Court Approves Collusion Case Against Burger King and its Franchisees. The 11th Circuit Court of Appeals has validated a class action suit against Burger King and multiple franchise owners for alleged Anti-Trust law violations. Burger King and the franchisees had no-hire agreements in which they would refuse to hire employees seeking to leave one Burger King restaurant and work for another. This restricted people’s ability to freely move for better wages or conditions or opportunities and kept wages depressed, since the franchisees did not have to compete against each other for employees. Arrington, et al. v. Burger King Worldwide Inc., et al. (11th Cir., 2022)

Chicken Producers to Pay $85 Million to Settle Wage Fixing Scheme Suit. The Dept. of Justice sued Cargill, Inc. and a number of other poultry producers and their consultants for violating the Sherman Anti-Trust Act by colluding to share details on each other’s wages, benefits, etc. Thus, they could fix” their wages to avoid competition and collude to keep wages artificially low throughout the whole industry. The DOJ suit alleges Through a brazen scheme – these processors stifled competition and harmed a generation of plant workers” from earning a better living. The companies settled the cases. In addition to the payment, the defendant companies and consultants will enter into a 10-year compliance monitoring. Are Wage & Benefit Surveys” an Anti-Trust violation? The sharing of information was facilitated by industry consulting companies which conducted surveys” of companies in the industry and shared the results with these companies. The consultants will pay a share of the $85 million and are barred from conducting wage, benefit, etc., surveys in any industry which facilitates the sharing of competitively sensitive information.” U.S. v. Cargill Meat Solutions, et al. (D.C. MD 2022) This case is just one from a new initiative by DOJ to pursue both civil and criminal prosecution for anti-competition collusion among businesses. This includes wage fixing, No-Poach agreements, and practices which fix or control prices to the disadvantage of consumers. The Poultry industry and fast-food industry have been targets, and recently Star-Kist, Bumble Bee and Chicken of the Sea have been charged with tuna price-fixing of consumer prices. A potential caution from the Cargill case is to be careful with any surveys conducted by industry consultants or trade associations. Improper or careless inquiring or sharing of results could lead to anti-trust concerns. Also, can the chicken industry still blame consumer price increases on inflation” or supply chain” problems, or could prices be affected by industry price manipulation and it having to pass along penalties like $85 million to the consumers?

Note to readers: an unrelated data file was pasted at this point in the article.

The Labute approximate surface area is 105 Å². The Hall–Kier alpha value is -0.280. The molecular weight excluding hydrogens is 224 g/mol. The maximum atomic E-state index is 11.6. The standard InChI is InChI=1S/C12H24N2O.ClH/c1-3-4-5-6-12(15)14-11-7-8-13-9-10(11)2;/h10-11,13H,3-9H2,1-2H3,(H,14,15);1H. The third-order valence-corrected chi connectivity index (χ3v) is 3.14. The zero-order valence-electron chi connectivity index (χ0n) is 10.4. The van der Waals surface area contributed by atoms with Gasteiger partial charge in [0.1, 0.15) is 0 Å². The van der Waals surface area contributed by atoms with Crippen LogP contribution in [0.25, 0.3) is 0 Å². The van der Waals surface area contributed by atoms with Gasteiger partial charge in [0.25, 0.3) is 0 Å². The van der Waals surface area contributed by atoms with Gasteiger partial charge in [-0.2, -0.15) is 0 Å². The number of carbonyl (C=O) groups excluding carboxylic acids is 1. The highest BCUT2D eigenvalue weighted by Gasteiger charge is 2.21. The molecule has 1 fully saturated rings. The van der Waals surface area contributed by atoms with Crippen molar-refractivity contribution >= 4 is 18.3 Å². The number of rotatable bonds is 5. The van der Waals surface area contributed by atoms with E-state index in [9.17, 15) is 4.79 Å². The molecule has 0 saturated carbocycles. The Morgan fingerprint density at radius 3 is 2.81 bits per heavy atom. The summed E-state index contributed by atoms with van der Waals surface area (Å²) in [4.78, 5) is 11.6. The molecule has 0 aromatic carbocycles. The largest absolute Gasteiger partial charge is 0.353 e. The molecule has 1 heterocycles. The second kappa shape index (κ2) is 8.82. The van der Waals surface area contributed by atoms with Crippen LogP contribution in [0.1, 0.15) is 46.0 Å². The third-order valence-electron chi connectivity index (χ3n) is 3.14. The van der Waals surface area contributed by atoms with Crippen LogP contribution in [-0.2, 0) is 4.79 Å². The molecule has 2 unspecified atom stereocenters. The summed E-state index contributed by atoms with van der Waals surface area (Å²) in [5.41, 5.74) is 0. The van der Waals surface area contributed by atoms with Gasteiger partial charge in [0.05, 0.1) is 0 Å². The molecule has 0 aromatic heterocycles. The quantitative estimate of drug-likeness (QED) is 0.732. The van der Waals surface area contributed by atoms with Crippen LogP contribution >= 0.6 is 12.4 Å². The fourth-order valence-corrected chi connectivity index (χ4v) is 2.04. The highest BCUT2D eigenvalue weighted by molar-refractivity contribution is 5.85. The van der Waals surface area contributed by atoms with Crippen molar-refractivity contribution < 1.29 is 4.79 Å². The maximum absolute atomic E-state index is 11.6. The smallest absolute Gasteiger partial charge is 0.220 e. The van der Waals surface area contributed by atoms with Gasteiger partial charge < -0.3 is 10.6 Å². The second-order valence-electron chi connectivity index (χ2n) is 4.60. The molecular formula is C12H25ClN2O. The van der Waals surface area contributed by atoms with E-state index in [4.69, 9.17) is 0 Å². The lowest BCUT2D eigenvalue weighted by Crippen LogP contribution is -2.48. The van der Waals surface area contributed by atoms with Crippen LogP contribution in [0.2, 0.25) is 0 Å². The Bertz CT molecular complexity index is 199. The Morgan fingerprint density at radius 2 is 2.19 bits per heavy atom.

Warn Act